LinkedIn Updates iPad, Pulse Apps, Launches 'Intro'
LinkedIn has unveiled updated iPad and Pulse apps along with a new email offering called LinkedIn Intro that includes a sender’s profile information.
The company announced the new products in a live online presentation intended to underscore its focus on mobile development. Some 238 million users access the professional networking site via handheld devices. As of the third quarter, mobile accounted for 38% of LinkedIn’s traffic and is over 50% in some markets.
Catering to that increasing mobile use, the new LinkedIn Intro works with a user’s iPhone Mail app to pull data from the site to their emails. Users can see someone’s photo, job title and location via LinkedIn right below the email subject field. Tapping on that bar brings up a sender’s full profile information and gallery of mutual LinkedIn connections.
LinkedIn Intro was created by Rahul Vohra, the founder of Rapportive, a service that integrates social-networking data into to a user’s Gmail account, which LinkedIn acquired last year. Linked Intro -- which supports Gmail, Google Apps, Yahoo Mail, AOL Mail and iCloud within the iPhone Mail app -- was released today in English at intro.linkedin.com.
LinkedIn also rolled out a revamped iPad app featuring a more visual design that allows users to do things like play a video without having to leave the feed and tap on an image to expand it. Users can now also take actions, such as liking, sharing and commenting from their feed, which could help LinkedIn drive greater interaction within the app.
In addition, LinkedIn previewed the latest version of the Pulse news app that it acquired earlier this year for $90 million. The updated app, which will be released soon on iOS and Android platforms, features deeper integration with LinkedIn and personalization around professional news and topics of interest.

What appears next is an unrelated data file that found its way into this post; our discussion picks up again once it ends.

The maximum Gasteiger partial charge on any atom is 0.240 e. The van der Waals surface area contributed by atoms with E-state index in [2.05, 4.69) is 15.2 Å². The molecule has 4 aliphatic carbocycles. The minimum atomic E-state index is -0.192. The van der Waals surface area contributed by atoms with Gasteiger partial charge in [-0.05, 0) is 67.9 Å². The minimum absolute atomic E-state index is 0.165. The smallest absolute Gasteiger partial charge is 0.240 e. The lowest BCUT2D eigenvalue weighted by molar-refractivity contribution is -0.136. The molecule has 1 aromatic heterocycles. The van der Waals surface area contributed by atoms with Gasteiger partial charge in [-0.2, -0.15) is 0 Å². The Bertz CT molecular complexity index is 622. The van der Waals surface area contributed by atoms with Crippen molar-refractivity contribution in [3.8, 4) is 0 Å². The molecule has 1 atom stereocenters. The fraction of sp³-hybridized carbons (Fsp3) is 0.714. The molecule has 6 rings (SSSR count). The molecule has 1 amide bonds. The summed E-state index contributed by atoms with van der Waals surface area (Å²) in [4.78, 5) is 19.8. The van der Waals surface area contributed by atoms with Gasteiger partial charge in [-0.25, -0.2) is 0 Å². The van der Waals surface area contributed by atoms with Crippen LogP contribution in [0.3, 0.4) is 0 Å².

The new and updated mobile offerings follow the launch of other new apps from LinkedIn in the last few months, including its Contacts and Recruit Apps. Joff Redfern, vice president, mobile product, at LinkedIn, explained the company’s approach is to release a series of discrete apps tailored to different users and functions instead of creating an all-in-one app. “We’re going to have a multi-app strategy,” he said.
LinkedIn CEO Jeff Weiner said mobile would play a major role in the company's efforts to scale its business.
LinkedIn hasn’t disclosed the size of its mobile ad business, but it’s still likely quite small since it has only introduced advertising gradually on its mobile properties. That could change with the rollout of Sponsored Updates in users’ news feeds across the desktop and mobile in the last few months.
Facebook’s mobile ad business took off after it extended news feed ads from the desktop to mobile devices. Mobile ad sales grew to 41% of the company’s total ad revenue in the second quarter from virtually nothing at the start of last year.